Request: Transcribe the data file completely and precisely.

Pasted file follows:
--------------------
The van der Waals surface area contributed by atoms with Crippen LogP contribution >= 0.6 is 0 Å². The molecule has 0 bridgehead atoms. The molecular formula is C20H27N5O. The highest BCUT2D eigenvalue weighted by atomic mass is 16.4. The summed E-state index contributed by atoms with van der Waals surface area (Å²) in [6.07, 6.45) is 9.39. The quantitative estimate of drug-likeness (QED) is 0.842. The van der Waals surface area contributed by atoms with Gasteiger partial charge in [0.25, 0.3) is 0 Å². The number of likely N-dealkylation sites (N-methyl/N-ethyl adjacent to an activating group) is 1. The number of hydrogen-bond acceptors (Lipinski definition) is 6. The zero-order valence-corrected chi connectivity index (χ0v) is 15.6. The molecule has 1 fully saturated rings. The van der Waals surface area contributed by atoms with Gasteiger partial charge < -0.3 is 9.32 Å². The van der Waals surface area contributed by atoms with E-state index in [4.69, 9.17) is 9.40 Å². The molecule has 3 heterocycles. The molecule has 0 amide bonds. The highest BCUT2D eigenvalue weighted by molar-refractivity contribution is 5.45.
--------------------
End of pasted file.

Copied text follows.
The van der Waals surface area contributed by atoms with Crippen LogP contribution >= 0.6 is 0 Å². The molecule has 0 bridgehead atoms. The molecular formula is C20H27N5O. The highest BCUT2D eigenvalue weighted by atomic mass is 16.4. The summed E-state index contributed by atoms with van der Waals surface area (Å²) in [6.07, 6.45) is 9.39. The quantitative estimate of drug-likeness (QED) is 0.842. The van der Waals surface area contributed by atoms with Gasteiger partial charge in [0.25, 0.3) is 0 Å². The number of likely N-dealkylation sites (N-methyl/N-ethyl adjacent to an activating group) is 1. The number of hydrogen-bond acceptors (Lipinski definition) is 6. The zero-order valence-corrected chi connectivity index (χ0v) is 15.6. The molecule has 1 fully saturated rings. The van der Waals surface area contributed by atoms with Gasteiger partial charge < -0.3 is 9.32 Å². The van der Waals surface area contributed by atoms with E-state index in [4.69, 9.17) is 9.40 Å². The molecule has 3 heterocycles. The molecule has 0 amide bonds. The highest BCUT2D eigenvalue weighted by molar-refractivity contribution is 5.45.